On this last day of Sewing Indie Month, I’m excited to welcome Dixie from Dixie DIY Patterns to our blog! Dixie was among the first blogs I started following. She was also one of the first to publish her own PDF patterns, and her series on how to start an Indie Pattern Company were a huge help when I started out. She’s prepared a fun Onyx hack for today. Enjoy!
Hi Paprika and SIM readers! I’m Dixie from Dixie DIY Patterns and I’m quite excited to share this nifty little Onyx Shirt hack with you. I used the Onyx Shirt as a base and did something a little different – I added a lining with lace attached to the hem. I like this look better than just sewing lace to the hem of a shirt because it looks like you’re wearing two separate tops and the layers move independent of one another.
What You Need
- Onyx Shirt pattern
- tracing paper
- French curve (optional)
- outer fabric (I used a rayon challis),
- lining fabric (I had some leftover white rayon challis in my stash)
- lace/fabric trim for the ruffles. The ruffle material should be about 1.5 times your hip measurement and 2 to 4″ (5 – 10 cm) wide (I used a 2.75″ (7 cm) wide crochet lace).You won’t need bias tape to finish the neckline.
Adjust the Pattern Pieces
First, we need to add more ease to the hem of the outer fabric so the under layer of ruffles will have some room to “breathe.”
- Take the Front Piece and layer it over some tracing paper. Pivot the piece outward from the center front neckline point 1/2 – 1″ (1.25 – 2.5 cm). Using a french curve or drawing by hand, extend the side seams out 1/2 – 1″ (1.25 – 2.5 cm) at the hem grading to nothing at the underarm point.Re-draw the new extended hem following the original curve of the hem. Re-draw the grainline. Repeat with the Back Piece and true up the side seams.I know what you’re thinking – isn’t pivoting like that going to mess with the grainline? Yes – but doing it this way will more evenly spread the added ease around the body. If you just extended the hem out at the sides all that extra fabric would stick out on your sides like a triangle. And if you don’t flare out the hem the outer layer may end up “riding up” over lining and the lace.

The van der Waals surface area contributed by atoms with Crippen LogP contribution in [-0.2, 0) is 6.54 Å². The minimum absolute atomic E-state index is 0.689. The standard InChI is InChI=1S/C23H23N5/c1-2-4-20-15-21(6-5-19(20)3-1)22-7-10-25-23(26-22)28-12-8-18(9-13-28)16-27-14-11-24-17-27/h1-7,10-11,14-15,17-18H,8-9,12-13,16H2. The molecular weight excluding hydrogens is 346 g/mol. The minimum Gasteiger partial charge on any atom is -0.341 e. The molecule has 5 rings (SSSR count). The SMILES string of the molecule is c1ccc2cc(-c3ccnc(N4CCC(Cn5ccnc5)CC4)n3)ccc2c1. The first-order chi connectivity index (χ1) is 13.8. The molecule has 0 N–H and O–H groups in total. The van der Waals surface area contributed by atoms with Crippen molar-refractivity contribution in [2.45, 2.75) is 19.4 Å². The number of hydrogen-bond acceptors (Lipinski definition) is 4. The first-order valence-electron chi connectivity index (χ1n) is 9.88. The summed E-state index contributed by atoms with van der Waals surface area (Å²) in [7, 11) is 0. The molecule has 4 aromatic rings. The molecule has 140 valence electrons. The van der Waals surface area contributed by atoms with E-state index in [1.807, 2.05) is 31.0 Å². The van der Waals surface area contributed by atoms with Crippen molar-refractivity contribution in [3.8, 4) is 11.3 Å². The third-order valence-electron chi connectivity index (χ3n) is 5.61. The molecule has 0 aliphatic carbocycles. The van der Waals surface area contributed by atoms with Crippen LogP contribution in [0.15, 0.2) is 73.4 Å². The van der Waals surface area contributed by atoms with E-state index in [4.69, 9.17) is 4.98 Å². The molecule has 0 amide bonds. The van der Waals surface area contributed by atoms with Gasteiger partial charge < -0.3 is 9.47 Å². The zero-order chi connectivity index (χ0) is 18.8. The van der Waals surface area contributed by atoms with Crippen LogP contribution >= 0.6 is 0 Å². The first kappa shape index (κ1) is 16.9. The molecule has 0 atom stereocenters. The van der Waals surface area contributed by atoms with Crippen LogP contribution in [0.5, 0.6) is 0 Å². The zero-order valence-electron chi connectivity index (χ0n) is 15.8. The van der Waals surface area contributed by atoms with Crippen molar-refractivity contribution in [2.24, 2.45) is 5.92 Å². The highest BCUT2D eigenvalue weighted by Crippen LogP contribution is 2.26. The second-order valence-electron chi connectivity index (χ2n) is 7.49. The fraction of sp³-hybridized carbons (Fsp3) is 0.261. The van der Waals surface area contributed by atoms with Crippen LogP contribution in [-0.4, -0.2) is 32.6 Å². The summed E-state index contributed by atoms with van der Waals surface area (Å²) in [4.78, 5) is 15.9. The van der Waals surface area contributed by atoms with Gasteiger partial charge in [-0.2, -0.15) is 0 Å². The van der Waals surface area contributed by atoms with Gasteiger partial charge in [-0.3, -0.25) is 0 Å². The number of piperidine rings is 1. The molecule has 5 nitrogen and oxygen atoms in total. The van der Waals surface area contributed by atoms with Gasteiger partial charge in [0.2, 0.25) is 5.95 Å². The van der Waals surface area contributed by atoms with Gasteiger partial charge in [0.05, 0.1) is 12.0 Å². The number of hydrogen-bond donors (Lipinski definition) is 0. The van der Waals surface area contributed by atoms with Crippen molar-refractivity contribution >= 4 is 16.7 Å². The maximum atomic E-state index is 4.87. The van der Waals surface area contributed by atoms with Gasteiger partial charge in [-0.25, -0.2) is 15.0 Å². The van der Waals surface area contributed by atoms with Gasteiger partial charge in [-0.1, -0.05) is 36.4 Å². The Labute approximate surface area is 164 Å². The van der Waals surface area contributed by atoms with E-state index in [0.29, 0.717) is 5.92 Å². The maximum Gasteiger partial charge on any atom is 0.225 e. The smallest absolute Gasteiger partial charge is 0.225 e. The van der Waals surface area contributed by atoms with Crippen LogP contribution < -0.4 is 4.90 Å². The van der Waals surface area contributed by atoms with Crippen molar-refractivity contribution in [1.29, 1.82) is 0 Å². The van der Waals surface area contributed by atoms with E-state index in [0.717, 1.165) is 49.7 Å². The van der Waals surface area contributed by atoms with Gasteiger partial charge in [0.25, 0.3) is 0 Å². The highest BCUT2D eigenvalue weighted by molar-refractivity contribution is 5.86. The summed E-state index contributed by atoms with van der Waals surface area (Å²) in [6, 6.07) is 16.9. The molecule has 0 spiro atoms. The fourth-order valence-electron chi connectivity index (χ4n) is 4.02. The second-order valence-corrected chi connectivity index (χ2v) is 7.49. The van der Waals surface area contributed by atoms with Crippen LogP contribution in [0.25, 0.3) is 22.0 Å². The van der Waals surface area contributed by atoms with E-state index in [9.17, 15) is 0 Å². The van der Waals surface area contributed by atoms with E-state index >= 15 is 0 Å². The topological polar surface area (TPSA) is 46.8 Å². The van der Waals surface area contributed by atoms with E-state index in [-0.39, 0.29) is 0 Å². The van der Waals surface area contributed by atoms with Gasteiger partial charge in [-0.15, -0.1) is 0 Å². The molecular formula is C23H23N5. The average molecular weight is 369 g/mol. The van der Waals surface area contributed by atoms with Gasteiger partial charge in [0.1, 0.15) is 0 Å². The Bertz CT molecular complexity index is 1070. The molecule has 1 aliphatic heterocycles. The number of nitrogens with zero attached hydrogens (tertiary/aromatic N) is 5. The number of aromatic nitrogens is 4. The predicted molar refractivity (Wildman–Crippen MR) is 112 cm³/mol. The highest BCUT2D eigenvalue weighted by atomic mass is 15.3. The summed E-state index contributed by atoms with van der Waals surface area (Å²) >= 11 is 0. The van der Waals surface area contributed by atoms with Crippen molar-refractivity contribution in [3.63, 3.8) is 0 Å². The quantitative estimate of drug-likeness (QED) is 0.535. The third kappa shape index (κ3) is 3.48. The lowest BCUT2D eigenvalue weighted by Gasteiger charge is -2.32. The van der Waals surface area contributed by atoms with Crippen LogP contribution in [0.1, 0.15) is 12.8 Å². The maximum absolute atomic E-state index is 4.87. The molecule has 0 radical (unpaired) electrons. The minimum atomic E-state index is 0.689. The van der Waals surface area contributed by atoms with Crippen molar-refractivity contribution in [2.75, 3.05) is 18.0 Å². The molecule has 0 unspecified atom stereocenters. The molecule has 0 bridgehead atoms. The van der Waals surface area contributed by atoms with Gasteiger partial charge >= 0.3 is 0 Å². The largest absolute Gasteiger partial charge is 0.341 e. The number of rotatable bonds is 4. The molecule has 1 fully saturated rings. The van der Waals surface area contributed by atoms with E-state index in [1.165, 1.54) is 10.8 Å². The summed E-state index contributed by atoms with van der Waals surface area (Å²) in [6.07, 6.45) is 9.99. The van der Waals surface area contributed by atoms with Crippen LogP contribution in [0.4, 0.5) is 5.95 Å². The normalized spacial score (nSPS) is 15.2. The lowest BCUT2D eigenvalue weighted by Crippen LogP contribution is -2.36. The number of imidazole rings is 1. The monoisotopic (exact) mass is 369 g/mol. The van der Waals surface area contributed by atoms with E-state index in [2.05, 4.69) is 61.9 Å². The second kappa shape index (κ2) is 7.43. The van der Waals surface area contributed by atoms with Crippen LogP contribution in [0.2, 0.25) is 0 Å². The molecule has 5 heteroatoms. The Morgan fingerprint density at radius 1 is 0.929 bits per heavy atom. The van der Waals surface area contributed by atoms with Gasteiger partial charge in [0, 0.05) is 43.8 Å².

- From here, slice off 1/2″ – 2″ (1.25 – 5 cm) from the hem of your new adapted Front and Back Pieces (this depends on the width of your ruffle trim, I shortened mine about 3/4″ (2 cm)).
- Next, make another tracing of your original front and back pieces. These will be the lining pieces.Cut of 2 – 3″ (5 – 7.5 cm) off the hem. The lining pieces have to be shorter than the hemmed outer pieces so the seam connecting the ruffle to the lining isn’t visible (I cut off about 2″ (5 cm)).
Attach the Ruffle
- Sew the lining pieces together at the shoulder and side seams. Finish your seam allowances. Repeat with the outer fabric.Sew the short ends of the ruffle together. If you need to, hem the ruffle and finish the seam allowance.
- Sew two lines of gathering stitches at the top of the ruffle (my lace is only lightly ruffled because the crochet is thick).With the wrong side of the lining facing out and the right side of the ruffle facing down, match the top edge of the ruffle to the hem of the lining. Evenly gather the ruffle to fit the hem of the lining. Pin and stitch.Press the seam allowance toward the lining. You can top stitch the seam allowance down if you want.
Sew the Neckline
- Right sides together, pin the outer fabric to the lining at the neckline. Stitch all the way around. From here, understitch the seam allowance to the lining. Clip the curves of the seam allowance so the neckline can lay flat. Finish the seam allowance.
Attach the Sleeves and Finish
- The pattern instructions originally call for attaching the sleeve to the armhole first, and then stitching up the side seams, but because we’re using a lining we have to set in the sleeves the old fashioned way – sorry.Baste the outer fabric to the lining at the armholes and treat both fabrics as one layer as you attach the sleeve. Finish seam allowances when you’re done.I decided the ruffle at the hem was enough visual interest so I left off the cuffs and epaulets from my sleeves but of course, you can still include them.
- Hem the outer fabric layer. The depth of the hem will depend on how much of the ruffle you want to expose.
And you’re done!
Thanks Dixie! It’s a really fun hack. And an Onyx with a lining would also make it more suitable for fall, especially when combined with a longer sleeve from the Sleeve Pack. Hmm maybe I do need some more Onyx shirts after all…